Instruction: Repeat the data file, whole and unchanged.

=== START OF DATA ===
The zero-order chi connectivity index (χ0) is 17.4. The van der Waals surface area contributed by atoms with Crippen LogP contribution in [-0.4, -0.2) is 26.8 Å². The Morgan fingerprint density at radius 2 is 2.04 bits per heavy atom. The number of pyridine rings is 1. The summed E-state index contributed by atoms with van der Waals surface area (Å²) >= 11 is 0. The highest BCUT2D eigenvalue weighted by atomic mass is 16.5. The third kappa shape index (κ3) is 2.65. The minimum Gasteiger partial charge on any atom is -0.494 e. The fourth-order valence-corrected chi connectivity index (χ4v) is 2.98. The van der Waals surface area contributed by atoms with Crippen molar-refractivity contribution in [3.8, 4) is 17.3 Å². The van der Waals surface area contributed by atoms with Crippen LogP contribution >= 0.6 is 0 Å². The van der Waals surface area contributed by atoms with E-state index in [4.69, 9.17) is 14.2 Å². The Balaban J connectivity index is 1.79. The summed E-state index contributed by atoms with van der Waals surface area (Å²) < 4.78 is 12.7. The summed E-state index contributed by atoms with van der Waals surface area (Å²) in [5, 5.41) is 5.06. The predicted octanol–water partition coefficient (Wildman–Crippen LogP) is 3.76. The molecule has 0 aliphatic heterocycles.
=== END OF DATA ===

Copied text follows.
The zero-order chi connectivity index (χ0) is 17.4. The van der Waals surface area contributed by atoms with Crippen LogP contribution in [-0.4, -0.2) is 26.8 Å². The Morgan fingerprint density at radius 2 is 2.04 bits per heavy atom. The number of pyridine rings is 1. The summed E-state index contributed by atoms with van der Waals surface area (Å²) >= 11 is 0. The highest BCUT2D eigenvalue weighted by atomic mass is 16.5. The third kappa shape index (κ3) is 2.65. The minimum Gasteiger partial charge on any atom is -0.494 e. The fourth-order valence-corrected chi connectivity index (χ4v) is 2.98. The van der Waals surface area contributed by atoms with Crippen molar-refractivity contribution in [3.8, 4) is 17.3 Å². The van der Waals surface area contributed by atoms with Crippen LogP contribution >= 0.6 is 0 Å². The van der Waals surface area contributed by atoms with E-state index in [4.69, 9.17) is 14.2 Å². The Balaban J connectivity index is 1.79. The summed E-state index contributed by atoms with van der Waals surface area (Å²) < 4.78 is 12.7. The summed E-state index contributed by atoms with van der Waals surface area (Å²) in [5, 5.41) is 5.06. The predicted octanol–water partition coefficient (Wildman–Crippen LogP) is 3.76. The molecule has 0 aliphatic heterocycles.